There is no universal agreement on what constitutes a stressful stimulus in animals, methods of quantifying the animal response, or the ways by which stress can be ameliorated or prevented. The effect of certain drugs on the clinical, biochemical, hormonal and other changes induced by various stressful stimuli in domestic animals is evaluated. The drugs reviewed include: sedatives that are adrenergic agonists and antagonists (such as xylazine, prazosin and acepromazine) dopamine, benzodiazepines (such as diazepam), opioid agonists (such as morphine), central nervous depressants (such as barbiturates), drugs with hormonal effects (such as metyrapone) and dietary substances (such as magnesium aspartate, tyrosine and ascorbic acid). Most of these drugs are effective, to different degrees, in ameliorating some aspects of the changes induced by the stressful stimuli. Despite their different and often opposing mechanisms of action, they appear to antagonise one or more of the various aspects of the stress response. This is a reflection of the complexity of the stressful responses. The use of drugs to ameliorate or prevent animal stress is ethically important, and may also be of use in improving our understanding of the complex physiological and behavioural aspects of stress. However, from a welfare point of view, the use of vitamins, amino acids and other dietary substances may provide a less expensive, and thus more readily available, alternative to other antistress drugs, if they can be shown to remove or, at least, mitigate a harmful consequence of the stress response. There may be also fewer side effects.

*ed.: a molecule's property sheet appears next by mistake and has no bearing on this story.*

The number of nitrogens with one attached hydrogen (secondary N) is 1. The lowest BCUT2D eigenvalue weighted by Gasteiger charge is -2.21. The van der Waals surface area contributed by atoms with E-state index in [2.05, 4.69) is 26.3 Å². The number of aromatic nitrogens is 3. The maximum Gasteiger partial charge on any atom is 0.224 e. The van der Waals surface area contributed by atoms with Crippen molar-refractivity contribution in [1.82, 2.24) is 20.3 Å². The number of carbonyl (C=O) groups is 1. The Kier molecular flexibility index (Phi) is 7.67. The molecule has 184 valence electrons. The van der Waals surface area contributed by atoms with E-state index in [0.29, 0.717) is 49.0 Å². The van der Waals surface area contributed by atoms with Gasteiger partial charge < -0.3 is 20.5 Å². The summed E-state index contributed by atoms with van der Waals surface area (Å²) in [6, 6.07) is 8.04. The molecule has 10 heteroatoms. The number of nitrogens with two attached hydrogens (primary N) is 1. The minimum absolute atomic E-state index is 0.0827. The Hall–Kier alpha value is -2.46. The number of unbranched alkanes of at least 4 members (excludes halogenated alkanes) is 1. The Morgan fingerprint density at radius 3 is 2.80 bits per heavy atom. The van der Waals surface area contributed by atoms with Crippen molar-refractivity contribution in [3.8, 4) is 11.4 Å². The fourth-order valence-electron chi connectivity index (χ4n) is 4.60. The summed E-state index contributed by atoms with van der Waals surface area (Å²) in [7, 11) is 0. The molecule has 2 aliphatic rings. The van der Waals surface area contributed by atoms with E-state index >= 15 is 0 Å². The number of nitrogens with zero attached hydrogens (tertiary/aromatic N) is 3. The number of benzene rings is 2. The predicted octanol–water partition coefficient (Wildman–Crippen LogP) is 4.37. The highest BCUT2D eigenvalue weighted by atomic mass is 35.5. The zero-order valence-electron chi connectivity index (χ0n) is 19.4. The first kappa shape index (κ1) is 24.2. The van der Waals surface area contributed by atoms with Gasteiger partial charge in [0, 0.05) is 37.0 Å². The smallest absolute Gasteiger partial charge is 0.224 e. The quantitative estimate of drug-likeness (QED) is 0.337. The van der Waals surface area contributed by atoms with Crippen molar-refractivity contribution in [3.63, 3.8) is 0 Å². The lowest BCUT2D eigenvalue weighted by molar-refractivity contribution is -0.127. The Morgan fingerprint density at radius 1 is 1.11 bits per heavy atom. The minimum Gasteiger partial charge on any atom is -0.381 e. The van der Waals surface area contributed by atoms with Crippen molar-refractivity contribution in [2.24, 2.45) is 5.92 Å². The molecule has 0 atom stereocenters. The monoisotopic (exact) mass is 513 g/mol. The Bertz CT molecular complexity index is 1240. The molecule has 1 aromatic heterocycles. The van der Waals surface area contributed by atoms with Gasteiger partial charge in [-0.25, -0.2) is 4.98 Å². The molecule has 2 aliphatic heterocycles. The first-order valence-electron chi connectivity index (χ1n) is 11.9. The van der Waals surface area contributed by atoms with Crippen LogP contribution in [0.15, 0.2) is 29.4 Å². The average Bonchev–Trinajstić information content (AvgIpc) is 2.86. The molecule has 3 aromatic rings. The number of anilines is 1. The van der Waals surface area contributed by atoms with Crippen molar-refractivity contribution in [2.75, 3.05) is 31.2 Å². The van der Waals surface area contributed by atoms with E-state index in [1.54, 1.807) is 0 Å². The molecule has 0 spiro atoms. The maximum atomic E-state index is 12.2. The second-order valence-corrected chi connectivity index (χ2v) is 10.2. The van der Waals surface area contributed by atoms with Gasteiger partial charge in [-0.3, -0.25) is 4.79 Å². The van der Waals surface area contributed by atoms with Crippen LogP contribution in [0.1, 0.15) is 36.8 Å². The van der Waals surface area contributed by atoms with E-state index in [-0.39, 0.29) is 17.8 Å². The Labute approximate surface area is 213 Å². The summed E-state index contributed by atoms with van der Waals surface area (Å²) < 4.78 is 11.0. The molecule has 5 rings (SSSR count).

|Number of pages||12|
|Journal||Acta Veterinaria Brno|
|Publication status||Published - Jun 2002|
- Animal stress
- Anti-stressor drugs
- Welfare aspects
ASJC Scopus subject areas